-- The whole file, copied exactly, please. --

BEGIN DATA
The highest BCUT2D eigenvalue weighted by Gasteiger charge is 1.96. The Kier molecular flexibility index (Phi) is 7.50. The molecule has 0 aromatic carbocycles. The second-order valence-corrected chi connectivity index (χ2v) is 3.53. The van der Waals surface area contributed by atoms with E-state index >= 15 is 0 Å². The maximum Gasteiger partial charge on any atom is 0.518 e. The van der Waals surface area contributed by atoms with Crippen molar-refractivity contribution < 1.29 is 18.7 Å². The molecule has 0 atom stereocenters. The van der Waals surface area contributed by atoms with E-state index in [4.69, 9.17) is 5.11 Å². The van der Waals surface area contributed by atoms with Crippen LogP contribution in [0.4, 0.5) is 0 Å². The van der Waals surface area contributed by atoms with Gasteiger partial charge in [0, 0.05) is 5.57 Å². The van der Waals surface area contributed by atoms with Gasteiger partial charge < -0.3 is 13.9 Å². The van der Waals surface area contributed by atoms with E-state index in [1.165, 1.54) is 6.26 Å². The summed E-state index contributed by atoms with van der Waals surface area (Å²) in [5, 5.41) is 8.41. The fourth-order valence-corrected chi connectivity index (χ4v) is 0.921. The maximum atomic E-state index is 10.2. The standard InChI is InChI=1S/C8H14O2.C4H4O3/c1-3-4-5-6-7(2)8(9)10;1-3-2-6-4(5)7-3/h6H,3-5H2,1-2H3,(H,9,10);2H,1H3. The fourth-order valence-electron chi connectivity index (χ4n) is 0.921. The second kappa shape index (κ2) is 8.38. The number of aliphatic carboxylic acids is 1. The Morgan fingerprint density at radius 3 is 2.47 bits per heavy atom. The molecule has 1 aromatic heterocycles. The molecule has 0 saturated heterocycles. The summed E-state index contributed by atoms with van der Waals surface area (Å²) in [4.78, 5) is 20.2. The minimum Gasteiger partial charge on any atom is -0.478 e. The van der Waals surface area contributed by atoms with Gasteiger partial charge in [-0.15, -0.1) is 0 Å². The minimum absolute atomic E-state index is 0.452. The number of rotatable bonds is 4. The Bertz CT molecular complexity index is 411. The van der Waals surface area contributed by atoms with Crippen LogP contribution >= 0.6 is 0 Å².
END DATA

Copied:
The highest BCUT2D eigenvalue weighted by Gasteiger charge is 1.96. The Kier molecular flexibility index (Phi) is 7.50. The molecule has 0 aromatic carbocycles. The second-order valence-corrected chi connectivity index (χ2v) is 3.53. The van der Waals surface area contributed by atoms with E-state index >= 15 is 0 Å². The maximum Gasteiger partial charge on any atom is 0.518 e. The van der Waals surface area contributed by atoms with Crippen molar-refractivity contribution < 1.29 is 18.7 Å². The molecule has 0 atom stereocenters. The van der Waals surface area contributed by atoms with E-state index in [4.69, 9.17) is 5.11 Å². The van der Waals surface area contributed by atoms with Crippen LogP contribution in [0.4, 0.5) is 0 Å². The van der Waals surface area contributed by atoms with Gasteiger partial charge in [0, 0.05) is 5.57 Å². The van der Waals surface area contributed by atoms with Gasteiger partial charge < -0.3 is 13.9 Å². The van der Waals surface area contributed by atoms with E-state index in [1.165, 1.54) is 6.26 Å². The summed E-state index contributed by atoms with van der Waals surface area (Å²) in [5, 5.41) is 8.41. The fourth-order valence-corrected chi connectivity index (χ4v) is 0.921. The maximum atomic E-state index is 10.2. The standard InChI is InChI=1S/C8H14O2.C4H4O3/c1-3-4-5-6-7(2)8(9)10;1-3-2-6-4(5)7-3/h6H,3-5H2,1-2H3,(H,9,10);2H,1H3. The fourth-order valence-electron chi connectivity index (χ4n) is 0.921. The second kappa shape index (κ2) is 8.38. The number of aliphatic carboxylic acids is 1. The Morgan fingerprint density at radius 3 is 2.47 bits per heavy atom. The molecule has 1 aromatic heterocycles. The molecule has 0 saturated heterocycles. The summed E-state index contributed by atoms with van der Waals surface area (Å²) in [4.78, 5) is 20.2. The minimum Gasteiger partial charge on any atom is -0.478 e. The van der Waals surface area contributed by atoms with Gasteiger partial charge in [-0.15, -0.1) is 0 Å². The minimum absolute atomic E-state index is 0.452. The number of rotatable bonds is 4. The Bertz CT molecular complexity index is 411. The van der Waals surface area contributed by atoms with Crippen LogP contribution >= 0.6 is 0 Å².